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The Birds and Tides of Nova Scotia’s Minas Basin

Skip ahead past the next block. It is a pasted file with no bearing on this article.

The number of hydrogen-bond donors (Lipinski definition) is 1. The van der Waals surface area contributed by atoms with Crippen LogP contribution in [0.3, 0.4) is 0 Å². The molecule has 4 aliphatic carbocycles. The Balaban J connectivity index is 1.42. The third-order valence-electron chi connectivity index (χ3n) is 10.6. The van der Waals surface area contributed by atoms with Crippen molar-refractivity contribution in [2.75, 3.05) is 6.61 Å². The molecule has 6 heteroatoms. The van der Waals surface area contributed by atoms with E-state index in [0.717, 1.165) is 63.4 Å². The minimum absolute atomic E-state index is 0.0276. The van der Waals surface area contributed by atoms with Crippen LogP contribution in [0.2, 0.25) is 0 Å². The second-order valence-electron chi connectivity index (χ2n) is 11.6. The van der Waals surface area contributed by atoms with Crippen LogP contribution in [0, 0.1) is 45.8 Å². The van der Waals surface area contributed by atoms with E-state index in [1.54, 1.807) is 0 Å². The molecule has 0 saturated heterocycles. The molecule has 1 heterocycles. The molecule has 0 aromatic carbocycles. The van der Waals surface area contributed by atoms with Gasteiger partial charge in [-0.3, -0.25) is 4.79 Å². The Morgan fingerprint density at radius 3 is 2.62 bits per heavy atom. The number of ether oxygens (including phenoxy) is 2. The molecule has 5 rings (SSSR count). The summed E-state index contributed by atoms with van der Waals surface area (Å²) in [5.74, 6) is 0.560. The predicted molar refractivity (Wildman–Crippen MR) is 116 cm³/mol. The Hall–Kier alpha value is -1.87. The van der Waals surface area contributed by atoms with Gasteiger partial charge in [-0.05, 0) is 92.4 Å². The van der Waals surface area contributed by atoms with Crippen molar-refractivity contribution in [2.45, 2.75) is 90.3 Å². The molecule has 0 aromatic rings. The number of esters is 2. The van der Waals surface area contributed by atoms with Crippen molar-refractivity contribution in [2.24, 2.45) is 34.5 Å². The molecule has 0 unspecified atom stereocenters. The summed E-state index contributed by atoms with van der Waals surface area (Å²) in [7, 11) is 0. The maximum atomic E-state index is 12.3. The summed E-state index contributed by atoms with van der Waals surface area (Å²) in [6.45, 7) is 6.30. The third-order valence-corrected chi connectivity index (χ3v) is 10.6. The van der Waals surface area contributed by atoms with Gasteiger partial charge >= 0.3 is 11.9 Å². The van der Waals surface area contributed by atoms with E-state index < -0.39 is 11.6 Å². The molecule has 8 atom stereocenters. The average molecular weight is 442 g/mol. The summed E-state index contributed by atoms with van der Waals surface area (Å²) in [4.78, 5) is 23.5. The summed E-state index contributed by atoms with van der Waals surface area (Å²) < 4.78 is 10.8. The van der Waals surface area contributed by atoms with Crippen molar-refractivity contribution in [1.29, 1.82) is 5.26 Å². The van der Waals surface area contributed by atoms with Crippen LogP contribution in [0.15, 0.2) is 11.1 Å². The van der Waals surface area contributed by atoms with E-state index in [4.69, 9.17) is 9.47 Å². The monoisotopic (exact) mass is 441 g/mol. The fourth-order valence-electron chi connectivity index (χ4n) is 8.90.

[caption id="attachment_20535" align="alignleft" width="220"]Semi-palmated Sandpiper Semi-palmated Sandpiper[/caption] Brett Hare was an intern with Nature Canada's conservation team in the early part of 2013. He spoke with Rick Whitman, Minas Basin Important Bird Area Caretaker, about his role in the IBA Caretaker program. Nova Scotia’s Minas Basin has been designated an Important Bird and Biodiversity Area (IBA) due to its significance as a staging area for many bird species.  The tide here fluctuates 16-17 meters between high and low tide.  During medium and low tides, vast expanses of mudflats are exposed, creating a tremendous feeding area for shorebirds. Rick Whitman has been a caretaker for the Minas Basin IBA for over a year, possessing a passion for birds and photography. “I’ve been a birder for decades” Rick explained. “Particularly in the last 5 years, I’ve been really interested in shorebirds.” Tides play a major role in within this IBA as they expose mudflats which are teaming with mud shrimp.  This acts as a “fattening-up” point for birds during their migration.  Often, migrating birds will continue feasting in this area for 10 days to 2 weeks. The IBA is very accessible to the public, the most accessible site being Evangeline Beach where visitors can drive right up to the beach. Minas Basin is a great place for birding with many different species of shorebirds. “I drive there several times a week.”  Rick explains.  “Birds are very diverse; I saw 20 different species of shorebirds last year.” Rick noted the various birds witnessed within the IBA which included the Black-bellied Plover, Semi-palmated Plover, Greater Yellow Legs, Willets, Sanderlings, Semi-palmated Sandpiper, Least Sandpiper, White-rumped Sandpiper, and the Dunlin.  As well, he noted some uncommon species for the area such as a Marbled Godwit, which is part of the rare bird list for Nova Scotia.  He also witnessed a Whimbrel, 3 Red knots in the process of migrating north during the spring, Pectoral Sandpipers, Short-billed Dowitcher, and a Red-necked Phalarope which was photographed by Rick as it strolled along the beach. Being an IBA caretaker comes with its share of rewarding experiences as Rick found out.  In 2012, while photographing and documenting the various birds, Rick discovered that some of them had tiny flags attached to their legs.  He photographed flags from 7 different birds and posted them on eBird, a website used to share bird sightings.  Rick discovered that these flags belonged to the New Jersey Audubon Society, an organization that studies and tracks birds as they migrate each year.  Some of these birds had travelled as far as Brazil.  Rick observed that one of the birds had stayed for 29 days within the Minas Basin. Rick’s photography and documentation of bird species within the Minas Basin IBA are a valuable resource to birders and organizations worldwide. “My overall objective is to monitor the populations” he stated. Rick posts all his sightings on eBird, which are then shared with Bird Studies Canada.  As a caretaker, Rick attends meetings and is part of a committee that engages in various discussions regarding the IBA and bird conservation.  Genuine stewardship is a key focus of Rick’s, who wishes to see the Minas Basin IBA continue to flourish and be a key staging area for many species of shorebirds during migration. The IBA Caretakers Network was launched in 2006 by BC Nature in British Columbia with financial assistance from Nature Canada's Communities in Action Fund, and is supported by national sponsor TransCanada Corporation. In 2009, TransCanada Corporation committed $1 million over the next five years to support Nature Canada's bird conservation efforts. Other key donors like Wildlife Habitat Canada, The McLean Foundation and Environment Canada have provided additional support.